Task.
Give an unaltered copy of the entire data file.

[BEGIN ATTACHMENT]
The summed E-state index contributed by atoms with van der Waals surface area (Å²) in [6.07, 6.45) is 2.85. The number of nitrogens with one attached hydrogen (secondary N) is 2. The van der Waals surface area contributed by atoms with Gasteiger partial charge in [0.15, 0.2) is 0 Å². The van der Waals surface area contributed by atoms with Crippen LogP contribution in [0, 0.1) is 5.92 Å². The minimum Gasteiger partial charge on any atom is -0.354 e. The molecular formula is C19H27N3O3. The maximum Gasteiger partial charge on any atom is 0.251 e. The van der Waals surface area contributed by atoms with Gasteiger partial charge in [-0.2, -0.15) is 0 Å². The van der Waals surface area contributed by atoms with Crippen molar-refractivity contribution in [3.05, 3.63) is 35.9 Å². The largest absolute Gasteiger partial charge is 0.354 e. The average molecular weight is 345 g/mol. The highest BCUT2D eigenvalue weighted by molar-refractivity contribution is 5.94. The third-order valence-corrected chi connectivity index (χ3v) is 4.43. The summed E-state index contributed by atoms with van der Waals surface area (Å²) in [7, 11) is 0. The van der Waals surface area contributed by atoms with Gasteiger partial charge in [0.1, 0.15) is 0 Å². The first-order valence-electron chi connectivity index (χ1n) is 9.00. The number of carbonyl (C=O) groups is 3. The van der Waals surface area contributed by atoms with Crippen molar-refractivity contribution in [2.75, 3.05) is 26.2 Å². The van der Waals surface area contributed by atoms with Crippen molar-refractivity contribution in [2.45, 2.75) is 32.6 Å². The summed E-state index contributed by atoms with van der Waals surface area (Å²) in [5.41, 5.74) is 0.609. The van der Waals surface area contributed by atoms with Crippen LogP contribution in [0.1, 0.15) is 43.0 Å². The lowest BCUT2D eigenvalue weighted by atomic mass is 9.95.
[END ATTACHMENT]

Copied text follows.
The summed E-state index contributed by atoms with van der Waals surface area (Å²) in [6.07, 6.45) is 2.85. The number of nitrogens with one attached hydrogen (secondary N) is 2. The van der Waals surface area contributed by atoms with Gasteiger partial charge in [0.15, 0.2) is 0 Å². The van der Waals surface area contributed by atoms with Crippen LogP contribution in [0, 0.1) is 5.92 Å². The minimum Gasteiger partial charge on any atom is -0.354 e. The molecular formula is C19H27N3O3. The maximum Gasteiger partial charge on any atom is 0.251 e. The van der Waals surface area contributed by atoms with Gasteiger partial charge in [-0.2, -0.15) is 0 Å². The van der Waals surface area contributed by atoms with Crippen molar-refractivity contribution in [3.05, 3.63) is 35.9 Å². The largest absolute Gasteiger partial charge is 0.354 e. The average molecular weight is 345 g/mol. The highest BCUT2D eigenvalue weighted by molar-refractivity contribution is 5.94. The third-order valence-corrected chi connectivity index (χ3v) is 4.43. The summed E-state index contributed by atoms with van der Waals surface area (Å²) in [7, 11) is 0. The van der Waals surface area contributed by atoms with Gasteiger partial charge in [0.1, 0.15) is 0 Å². The first-order valence-electron chi connectivity index (χ1n) is 9.00. The number of carbonyl (C=O) groups is 3. The van der Waals surface area contributed by atoms with Crippen molar-refractivity contribution in [2.75, 3.05) is 26.2 Å². The van der Waals surface area contributed by atoms with Crippen molar-refractivity contribution in [2.45, 2.75) is 32.6 Å². The summed E-state index contributed by atoms with van der Waals surface area (Å²) in [5.41, 5.74) is 0.609. The van der Waals surface area contributed by atoms with Crippen LogP contribution in [0.1, 0.15) is 43.0 Å². The lowest BCUT2D eigenvalue weighted by atomic mass is 9.95.